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More 914 UL fuel system fun. This time on a different aircraft.  To quote the pilot, "I had to adjust something and shutdown to leave the cockpit.  However, I neglected to turn off the fuel pump.  When I restarted the engine, I got a loud backfire.  Just after takeoff, the engine rolled back from full power at 5600 rpm to 4500 rpm.  I pulled back on the throttle to 4200 rpm and it ran smoothly.  Above that, the engine sounded like it was flooding and started to stumble and run rough.  I made it home, thinking fouled plugs, but that was not it." 

And now my comments.  This is a SeaRey and he was in the water so I don't know if he did an engine runup after this occurred. (I think I would have, but that's just me.)   

Anyone out there in Rotax land left their fuel pump/pumps on with the engine not running and experienced a backfire?  And if so how much damage was done to the carbs and/or airbox?  

This sounds like to me excessive fuel pressure overcame the needle valves in the float bowls and dumped raw fuel into the carbs causing the engine to backfire. A contributing factor might have been a plugged float bowl vent line or sinking floats.  A carb rebuild with special attention to the floats, carb vent lines, and fuel pressure regulator per SB-914-040-UL might be in order here.  

Any suggestions for where else I might find damage?  I'm thinking of the air filter...

Thanks in advance for any suggestions.  

Jeffrey Fritts


Jeffrey Fritts, USAF (ret.)

www.flywwlsa.com

"In aircraft maintenance, good enough is not good enough."

  • Re: 914 Backfire Areas of Possible Damage

    by » 6 months ago


    Jeffrey 

    When i bought my plane I had problems with carb flooding when the pump was on but the engine was not running. Fuel was coming out from the airbox drain lines after a minute or two of pump operation. It turned out that the return line from the pressure control valve was very restricted and the regulator was sending much higher pressure at the carbs. Now, the carbs were not able to handle the pressure and the float needles would leave the excess fuel to flood the carb bowls. When the engine was running this flooding was not happening due to fuel being consumed by the engine. Of course I changed the return line and also the float needles and since then you can have both pumps running for an hour with the engine off with no flooding whatsoever. I never experienced a backfire when I had the flooding , even when the fuel was going down at the vent lines and to the floor. But you’re right -flooding can cause backfires.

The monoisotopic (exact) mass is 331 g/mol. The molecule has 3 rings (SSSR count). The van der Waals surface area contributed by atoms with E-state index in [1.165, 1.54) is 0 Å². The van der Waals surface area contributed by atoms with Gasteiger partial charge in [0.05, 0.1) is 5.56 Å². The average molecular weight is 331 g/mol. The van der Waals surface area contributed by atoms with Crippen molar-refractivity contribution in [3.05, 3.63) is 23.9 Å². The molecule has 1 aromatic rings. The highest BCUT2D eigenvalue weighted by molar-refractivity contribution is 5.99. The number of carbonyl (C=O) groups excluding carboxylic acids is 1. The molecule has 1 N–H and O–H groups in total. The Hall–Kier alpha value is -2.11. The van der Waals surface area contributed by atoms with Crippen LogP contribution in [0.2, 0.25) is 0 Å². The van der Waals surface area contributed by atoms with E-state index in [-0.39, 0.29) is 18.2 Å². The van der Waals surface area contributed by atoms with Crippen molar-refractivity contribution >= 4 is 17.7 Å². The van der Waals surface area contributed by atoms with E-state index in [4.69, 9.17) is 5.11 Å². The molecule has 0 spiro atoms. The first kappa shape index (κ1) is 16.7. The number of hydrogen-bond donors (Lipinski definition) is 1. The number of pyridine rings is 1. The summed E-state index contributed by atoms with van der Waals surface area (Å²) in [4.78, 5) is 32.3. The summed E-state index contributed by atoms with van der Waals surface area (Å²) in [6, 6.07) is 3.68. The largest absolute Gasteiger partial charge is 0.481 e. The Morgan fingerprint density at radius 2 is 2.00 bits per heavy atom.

Air filter is something you wanna check for sure, but another point is the turbo itself. Specially the cold section. At least check visually in order to find any anomalies at the compressor. Most probably, you won’t find anything , but better be safe than sorry.


    Thank you said by: Jeffrey Fritts

  • Re: 914 Backfire Areas of Possible Damage

    by » 6 months ago


    Thank you Spiros,

    I'll be sure and check the fuel return line from the pressure regulator.  That makes perfect sense.  In their material Rotax spends a lot of time talking about fuel return lines and I'm not sure we give them enough credit for the important roll they play in the operation of the engines.  

    Jeffrey


    Jeffrey Fritts, USAF (ret.)

    www.flywwlsa.com

    "In aircraft maintenance, good enough is not good enough."


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